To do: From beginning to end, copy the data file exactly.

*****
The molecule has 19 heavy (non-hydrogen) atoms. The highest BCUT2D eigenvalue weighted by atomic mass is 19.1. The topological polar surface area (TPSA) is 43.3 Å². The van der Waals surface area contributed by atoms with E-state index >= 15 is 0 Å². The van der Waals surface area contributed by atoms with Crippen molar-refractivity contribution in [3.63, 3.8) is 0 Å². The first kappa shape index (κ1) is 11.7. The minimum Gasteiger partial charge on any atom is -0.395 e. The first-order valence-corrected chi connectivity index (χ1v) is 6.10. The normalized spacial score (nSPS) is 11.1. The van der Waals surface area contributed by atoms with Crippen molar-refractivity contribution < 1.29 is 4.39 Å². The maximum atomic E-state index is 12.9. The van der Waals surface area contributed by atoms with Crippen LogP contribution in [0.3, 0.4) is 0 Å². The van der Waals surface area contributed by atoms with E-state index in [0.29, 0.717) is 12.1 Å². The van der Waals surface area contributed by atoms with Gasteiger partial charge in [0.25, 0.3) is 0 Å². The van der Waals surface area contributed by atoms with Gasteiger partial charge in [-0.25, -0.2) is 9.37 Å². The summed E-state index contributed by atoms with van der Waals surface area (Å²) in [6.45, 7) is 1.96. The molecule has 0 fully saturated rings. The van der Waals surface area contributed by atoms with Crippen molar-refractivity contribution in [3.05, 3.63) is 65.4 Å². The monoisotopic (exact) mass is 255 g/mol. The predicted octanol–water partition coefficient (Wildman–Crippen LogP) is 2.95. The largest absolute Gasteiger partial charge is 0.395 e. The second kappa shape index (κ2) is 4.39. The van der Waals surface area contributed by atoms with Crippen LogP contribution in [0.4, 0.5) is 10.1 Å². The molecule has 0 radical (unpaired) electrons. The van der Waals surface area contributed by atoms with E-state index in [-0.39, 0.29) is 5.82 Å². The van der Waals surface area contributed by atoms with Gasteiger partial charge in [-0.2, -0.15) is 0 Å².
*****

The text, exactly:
The molecule has 19 heavy (non-hydrogen) atoms. The highest BCUT2D eigenvalue weighted by atomic mass is 19.1. The topological polar surface area (TPSA) is 43.3 Å². The van der Waals surface area contributed by atoms with E-state index >= 15 is 0 Å². The van der Waals surface area contributed by atoms with Crippen molar-refractivity contribution in [3.63, 3.8) is 0 Å². The first kappa shape index (κ1) is 11.7. The minimum Gasteiger partial charge on any atom is -0.395 e. The first-order valence-corrected chi connectivity index (χ1v) is 6.10. The normalized spacial score (nSPS) is 11.1. The van der Waals surface area contributed by atoms with Crippen molar-refractivity contribution < 1.29 is 4.39 Å². The maximum atomic E-state index is 12.9. The van der Waals surface area contributed by atoms with Crippen LogP contribution in [0.3, 0.4) is 0 Å². The van der Waals surface area contributed by atoms with E-state index in [0.29, 0.717) is 12.1 Å². The van der Waals surface area contributed by atoms with Gasteiger partial charge in [0.25, 0.3) is 0 Å². The van der Waals surface area contributed by atoms with Gasteiger partial charge in [-0.25, -0.2) is 9.37 Å². The summed E-state index contributed by atoms with van der Waals surface area (Å²) in [6.45, 7) is 1.96. The molecule has 0 fully saturated rings. The van der Waals surface area contributed by atoms with Crippen molar-refractivity contribution in [3.05, 3.63) is 65.4 Å². The monoisotopic (exact) mass is 255 g/mol. The predicted octanol–water partition coefficient (Wildman–Crippen LogP) is 2.95. The largest absolute Gasteiger partial charge is 0.395 e. The second kappa shape index (κ2) is 4.39. The van der Waals surface area contributed by atoms with Crippen LogP contribution in [0.4, 0.5) is 10.1 Å². The molecule has 0 radical (unpaired) electrons. The van der Waals surface area contributed by atoms with E-state index in [-0.39, 0.29) is 5.82 Å². The van der Waals surface area contributed by atoms with Gasteiger partial charge in [-0.2, -0.15) is 0 Å².